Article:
Old D.C. Trash Cans Not Getting Recycled as Promised

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    Aaron C. Davis/The Washington Post
    A D.C. sanitation crew uses a city garbage truck to crush and remove dozens of trash and recycling cans left for removal on a curb in Northwest on Saturday, May 17, 2014. Asked if the cans were being recycled as the city has said, a crew member said, "We don't know." (Photo by Aaron C. Davis/The Washington Post)

    D.C. Mayor Vincent Gray apologized Wednesday for the botched roll-out of the city’s new trash and recycling cans after a Washington Post report that some of the old cans that have been picked up were not recycled like the city promised.

    Residents have been complaining the district has taken too long to collect the old cans, which were a campaign pledge by Gray. Many of the new cans started appearing at residents’ homes in the days just before the Democratic primary, which Gray lost to Council member Muriel Bowser. The district spent $130,000 on overtime in a blitz to deliver the cans.

    Thousands of Old D.C. Garbage Bins Not Recycled as Promised

    [DC] Thousands of Old D.C. Garbage Bins Not Recycled as Promised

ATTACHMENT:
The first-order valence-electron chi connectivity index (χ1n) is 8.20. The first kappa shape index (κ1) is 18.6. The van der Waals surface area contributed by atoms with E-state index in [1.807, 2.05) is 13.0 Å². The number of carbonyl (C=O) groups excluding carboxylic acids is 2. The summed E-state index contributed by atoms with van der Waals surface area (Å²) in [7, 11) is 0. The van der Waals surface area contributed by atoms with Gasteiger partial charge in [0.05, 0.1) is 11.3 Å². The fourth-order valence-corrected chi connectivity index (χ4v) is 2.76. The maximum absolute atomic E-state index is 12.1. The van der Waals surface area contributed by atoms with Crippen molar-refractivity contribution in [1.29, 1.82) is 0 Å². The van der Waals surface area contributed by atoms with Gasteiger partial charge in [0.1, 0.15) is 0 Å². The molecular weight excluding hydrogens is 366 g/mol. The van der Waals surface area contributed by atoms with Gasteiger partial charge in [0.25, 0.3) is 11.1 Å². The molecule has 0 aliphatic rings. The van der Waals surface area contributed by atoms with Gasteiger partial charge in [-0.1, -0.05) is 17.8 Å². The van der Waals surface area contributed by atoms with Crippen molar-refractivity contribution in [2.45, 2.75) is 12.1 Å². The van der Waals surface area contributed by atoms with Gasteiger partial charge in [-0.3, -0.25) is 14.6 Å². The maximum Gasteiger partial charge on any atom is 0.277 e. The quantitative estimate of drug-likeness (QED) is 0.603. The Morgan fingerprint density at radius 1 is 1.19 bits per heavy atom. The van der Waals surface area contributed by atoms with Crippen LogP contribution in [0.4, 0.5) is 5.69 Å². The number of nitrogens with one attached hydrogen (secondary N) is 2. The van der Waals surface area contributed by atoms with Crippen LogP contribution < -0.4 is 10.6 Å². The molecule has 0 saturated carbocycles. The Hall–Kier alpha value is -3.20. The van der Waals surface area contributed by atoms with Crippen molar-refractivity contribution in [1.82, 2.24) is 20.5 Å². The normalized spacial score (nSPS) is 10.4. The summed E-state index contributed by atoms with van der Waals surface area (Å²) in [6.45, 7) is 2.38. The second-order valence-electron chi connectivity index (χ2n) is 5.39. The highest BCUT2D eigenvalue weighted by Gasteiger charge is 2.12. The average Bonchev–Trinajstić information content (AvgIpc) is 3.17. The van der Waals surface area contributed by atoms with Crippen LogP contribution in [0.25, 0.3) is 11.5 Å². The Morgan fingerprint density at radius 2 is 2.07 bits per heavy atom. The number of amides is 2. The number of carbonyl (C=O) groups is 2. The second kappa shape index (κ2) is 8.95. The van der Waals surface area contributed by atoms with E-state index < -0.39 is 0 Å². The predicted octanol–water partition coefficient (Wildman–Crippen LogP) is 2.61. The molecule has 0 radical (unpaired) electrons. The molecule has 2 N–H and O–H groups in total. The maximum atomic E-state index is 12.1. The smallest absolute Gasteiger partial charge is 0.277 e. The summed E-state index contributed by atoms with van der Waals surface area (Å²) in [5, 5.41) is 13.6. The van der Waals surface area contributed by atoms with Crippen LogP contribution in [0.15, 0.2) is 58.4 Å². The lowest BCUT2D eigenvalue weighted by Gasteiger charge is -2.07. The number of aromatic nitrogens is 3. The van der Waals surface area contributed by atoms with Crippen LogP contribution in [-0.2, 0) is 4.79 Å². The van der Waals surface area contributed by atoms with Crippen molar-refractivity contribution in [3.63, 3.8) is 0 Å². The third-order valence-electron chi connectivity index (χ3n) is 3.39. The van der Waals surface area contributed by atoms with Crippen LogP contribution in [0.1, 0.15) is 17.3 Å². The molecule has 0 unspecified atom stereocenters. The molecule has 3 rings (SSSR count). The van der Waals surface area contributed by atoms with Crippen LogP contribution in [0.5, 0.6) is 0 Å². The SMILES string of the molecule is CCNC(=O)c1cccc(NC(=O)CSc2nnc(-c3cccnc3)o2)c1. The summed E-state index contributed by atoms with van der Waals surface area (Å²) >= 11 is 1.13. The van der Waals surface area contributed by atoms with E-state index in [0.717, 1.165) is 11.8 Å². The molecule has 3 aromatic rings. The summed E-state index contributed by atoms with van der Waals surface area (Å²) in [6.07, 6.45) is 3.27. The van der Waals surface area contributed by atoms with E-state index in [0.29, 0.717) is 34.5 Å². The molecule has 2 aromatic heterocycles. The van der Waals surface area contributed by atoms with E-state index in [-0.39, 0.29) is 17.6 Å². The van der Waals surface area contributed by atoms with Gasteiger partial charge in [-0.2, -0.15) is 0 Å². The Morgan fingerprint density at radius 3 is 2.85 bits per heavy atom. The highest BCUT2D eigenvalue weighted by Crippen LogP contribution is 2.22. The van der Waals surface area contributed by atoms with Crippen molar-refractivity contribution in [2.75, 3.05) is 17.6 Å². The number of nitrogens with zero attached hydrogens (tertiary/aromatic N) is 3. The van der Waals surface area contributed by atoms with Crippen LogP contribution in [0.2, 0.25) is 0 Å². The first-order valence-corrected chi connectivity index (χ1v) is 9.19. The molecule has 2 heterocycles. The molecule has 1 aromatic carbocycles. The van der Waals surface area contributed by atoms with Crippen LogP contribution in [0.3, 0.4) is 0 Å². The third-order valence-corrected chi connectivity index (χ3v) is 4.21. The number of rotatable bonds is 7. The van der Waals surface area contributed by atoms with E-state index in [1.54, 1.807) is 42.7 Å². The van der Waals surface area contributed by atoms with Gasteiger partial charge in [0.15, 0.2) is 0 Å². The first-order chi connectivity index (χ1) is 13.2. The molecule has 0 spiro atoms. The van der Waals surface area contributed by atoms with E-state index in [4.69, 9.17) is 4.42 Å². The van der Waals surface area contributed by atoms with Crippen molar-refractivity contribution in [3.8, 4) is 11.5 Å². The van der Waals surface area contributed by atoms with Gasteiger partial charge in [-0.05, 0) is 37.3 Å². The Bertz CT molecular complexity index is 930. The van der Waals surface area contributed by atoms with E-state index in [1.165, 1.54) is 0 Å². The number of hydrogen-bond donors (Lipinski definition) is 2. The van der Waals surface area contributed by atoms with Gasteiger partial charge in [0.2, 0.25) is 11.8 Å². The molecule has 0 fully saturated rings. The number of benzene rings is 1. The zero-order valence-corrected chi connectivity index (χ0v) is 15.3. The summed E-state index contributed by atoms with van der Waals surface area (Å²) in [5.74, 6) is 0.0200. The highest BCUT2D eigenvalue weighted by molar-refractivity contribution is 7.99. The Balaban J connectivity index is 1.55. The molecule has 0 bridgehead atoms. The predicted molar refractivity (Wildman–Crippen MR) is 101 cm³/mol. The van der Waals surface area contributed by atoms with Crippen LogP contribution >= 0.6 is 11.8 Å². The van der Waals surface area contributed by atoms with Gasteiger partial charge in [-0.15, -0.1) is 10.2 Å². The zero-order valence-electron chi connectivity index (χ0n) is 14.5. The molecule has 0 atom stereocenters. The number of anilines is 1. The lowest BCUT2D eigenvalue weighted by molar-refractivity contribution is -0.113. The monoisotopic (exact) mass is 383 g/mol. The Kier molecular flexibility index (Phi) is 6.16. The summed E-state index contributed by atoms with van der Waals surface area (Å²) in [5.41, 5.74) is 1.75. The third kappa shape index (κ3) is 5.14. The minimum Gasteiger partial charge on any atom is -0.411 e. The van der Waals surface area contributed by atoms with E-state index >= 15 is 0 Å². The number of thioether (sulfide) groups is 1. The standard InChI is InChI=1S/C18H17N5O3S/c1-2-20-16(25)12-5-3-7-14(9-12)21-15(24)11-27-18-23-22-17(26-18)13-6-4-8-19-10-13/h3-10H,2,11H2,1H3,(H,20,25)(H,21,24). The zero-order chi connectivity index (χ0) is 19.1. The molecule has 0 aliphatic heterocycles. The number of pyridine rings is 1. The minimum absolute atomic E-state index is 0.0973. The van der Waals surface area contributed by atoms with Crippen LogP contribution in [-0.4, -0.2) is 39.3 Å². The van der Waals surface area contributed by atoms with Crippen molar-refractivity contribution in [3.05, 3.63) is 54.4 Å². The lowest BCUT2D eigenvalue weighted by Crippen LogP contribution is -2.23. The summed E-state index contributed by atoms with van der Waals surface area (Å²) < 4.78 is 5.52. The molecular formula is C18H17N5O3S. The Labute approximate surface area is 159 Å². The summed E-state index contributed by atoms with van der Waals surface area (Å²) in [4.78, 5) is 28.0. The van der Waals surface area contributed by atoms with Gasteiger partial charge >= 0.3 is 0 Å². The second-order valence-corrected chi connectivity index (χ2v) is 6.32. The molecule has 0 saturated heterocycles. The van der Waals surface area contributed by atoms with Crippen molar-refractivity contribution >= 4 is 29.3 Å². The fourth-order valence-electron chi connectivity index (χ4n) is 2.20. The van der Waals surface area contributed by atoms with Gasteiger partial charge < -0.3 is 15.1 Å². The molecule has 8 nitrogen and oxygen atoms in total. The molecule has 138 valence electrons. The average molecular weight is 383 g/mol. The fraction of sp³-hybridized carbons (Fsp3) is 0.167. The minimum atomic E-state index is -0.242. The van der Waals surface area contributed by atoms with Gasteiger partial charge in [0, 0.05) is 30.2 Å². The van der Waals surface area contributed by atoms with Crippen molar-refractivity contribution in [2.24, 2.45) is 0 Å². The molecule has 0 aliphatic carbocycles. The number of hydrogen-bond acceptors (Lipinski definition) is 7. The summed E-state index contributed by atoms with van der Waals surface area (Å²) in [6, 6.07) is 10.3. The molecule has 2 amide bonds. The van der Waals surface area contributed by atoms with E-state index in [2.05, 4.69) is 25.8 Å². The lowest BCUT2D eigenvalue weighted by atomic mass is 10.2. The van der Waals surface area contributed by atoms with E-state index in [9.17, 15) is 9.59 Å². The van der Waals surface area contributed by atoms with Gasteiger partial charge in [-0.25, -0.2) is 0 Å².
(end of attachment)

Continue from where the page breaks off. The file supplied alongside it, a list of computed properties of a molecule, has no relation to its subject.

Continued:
D.C. Mayor Vincent Gray apologized for problems associated with a district program to replace garbage cans across the city. News 4's Mark Segraves reports. (Photo by Aaron C. Davis/The Washington Post) (Published Wednesday, May 21, 2014)

    Gray denied that was political but acknowledged the roll out didn't go well.

    “I'm not happy about the way this has gone,” he said. “We set out to do something good for the people of this city.”

    But Gray did not take responsibility for the problems. That fell to Public Works Director Bill Howland the longest-serving agency director in the district’s history.

    As for why he authorized crews to throw away about 5,000 of the old cans rather than recycle them as promised, Howland said the old cans were piling up and blocking alleys and sidewalks.

    “We were behind on the collection and a lot of people were complaining,” he said.

    Howland also took the blame for authorizing overtime as residents clamored for the new cans.

    “It was whatever it took to make the story go away, which it won’t go away,” he said.